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Defence Research Network

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Monthly Members' Newsletter

For new friends, welcome! We are an interdisciplinary network of Masters, PhD and Early Career Researchers focused on defence, security and military topics in relation to policy, strategy, history, culture and society. We hope you find our network interesting, exciting, informative and supportive.

For old friends, thanks for your continued involvement. We would be nothing without you! This July, we are exploring the ways war interacts with technology, we've got some interesting new online courses and funding opportunities for you, we're meeting the editors of our favourite journals, and we're celebrating an extraordinary female engineer


Scroll down to get up to date with the news, opinions and events from our members...

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"Will anything we can come up with in the COVID-19 fightback match these wartime inventions? The answer remains to be seen. In the meantime, reports of human ingenuity in the face of adversity provide a welcome glimmer of light." 


Ever since COVID-19 turned the world upside down, there has been a rush to find innovative ways to cope with this strange new environment. Alongside the vaccine race, numerous ingenious, life-saving, and sometimes outright strange products have been hitting the market in an effort to outsmart 2020's biggest adversary. Many have likened this coronavirus-induced innovation to the technological advancements during the Second World War - everything from rocket technology to superglue came about as a result of wartime imaginations.This precedent has given Peter Beech, writing for the World Economic Forum, an optimistic "glimmer of light" as the world continues to battle both the virus and its related afflictions of fear and uncertainty.

Yet, could these technological developments encourage a less public-spirited creativity? As the presence of automation, surveillance, Artificial Intelligence (AI), and robotics become a naturalised part of our socially-distanced lives, concerns loom about the future of privacy, as well as the possibility of hostile actors taking advantage of this moment to initiate cyber attacks or consolidate lethal autonomous weapons. News of Russian disinformation campaigns aimed at "aggravating" the public health crisis in the West comes as the UK publishes its long awaited report into Russian interference into British domestic politics. The question is now, then, how do we innovate against adversity in the era of digitalisation whilst still holding on to peace, security, and our democratic freedoms?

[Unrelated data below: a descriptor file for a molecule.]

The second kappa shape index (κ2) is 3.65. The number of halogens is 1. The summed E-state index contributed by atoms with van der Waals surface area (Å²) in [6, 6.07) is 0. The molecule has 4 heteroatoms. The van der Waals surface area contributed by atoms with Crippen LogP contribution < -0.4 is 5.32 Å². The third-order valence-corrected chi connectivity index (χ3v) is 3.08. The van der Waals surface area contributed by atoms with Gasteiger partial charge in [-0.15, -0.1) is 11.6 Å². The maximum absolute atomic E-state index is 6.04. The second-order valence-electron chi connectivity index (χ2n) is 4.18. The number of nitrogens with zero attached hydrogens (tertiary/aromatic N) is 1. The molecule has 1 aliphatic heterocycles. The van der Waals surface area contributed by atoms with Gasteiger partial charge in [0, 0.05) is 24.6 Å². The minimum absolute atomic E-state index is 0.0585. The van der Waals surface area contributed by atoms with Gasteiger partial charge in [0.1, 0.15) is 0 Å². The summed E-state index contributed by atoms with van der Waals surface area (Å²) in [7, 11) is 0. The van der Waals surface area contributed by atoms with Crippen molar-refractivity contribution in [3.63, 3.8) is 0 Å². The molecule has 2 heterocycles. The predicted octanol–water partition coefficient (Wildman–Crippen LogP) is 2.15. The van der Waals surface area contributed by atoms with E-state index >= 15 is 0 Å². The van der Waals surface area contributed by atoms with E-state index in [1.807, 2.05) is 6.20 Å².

Inspired by this thought, this month's newsletter is themed around war and technology. We are lucky to have a wide range of scholars amongst our membership who are far better placed than I to confront these concerns, and we were delighted (once again) with your engagement during our recent Twitter hour on this topic. Nonetheless, whatever your field, innovation is at the forefront of everyone's minds as both research and leisure plans are disrupted by the pandemic. With our Twitter hours and webinars, online courses and conversations, we at the DRN are committed to digitising as much as possible to make this unusual period a little easier for you all.

On behalf of everyone at the DRN, I wish you a happy, healthy month!
In the news...
A new world war over technology?
Tensions between the US and China have escalated further this month, sparking what CNN calls a "new world war over technology" and the Eurasia Group has dubbed a 'virtual Berlin Wall'.
Foreign Policy has identified viral video app TikTok as the "central front" in this conflict, as the Trump administration considers banning the app over national security concerns. This comes alongside TikTok's recent ban in India after fatal military clashes at their border with China, as well as the UK's recent move to ban 5G equipment from Chinese firm Huawei, citing security issues. While John Kemp at Reuters discusses the potential effects of US-Chinese stand-off on energy flows, Graham Allison, of Harvard Kennedy School's Belfer Centre, asks whether this tech war could "trigger a real war with China?" Amid tech rows and coronavirus-related distractions, China has "wielded its military might" across South East Asia. The jury is still out as to whether the US will escalate their response militarily. What do you think? Is the tech war a catalyst for more? Or, is the "China threat" an "election-year ploy"? Let us know on Twitter!
What's new?
*In case you missed it!* Watch DRN Webinar #2 on Research Methods 
Thank you to everyone who participated. If you have any feedback, or want to suggest ideas for our next webinar, please get in contact on Twitter or via email. 
Demilitarism Inc. Online Courses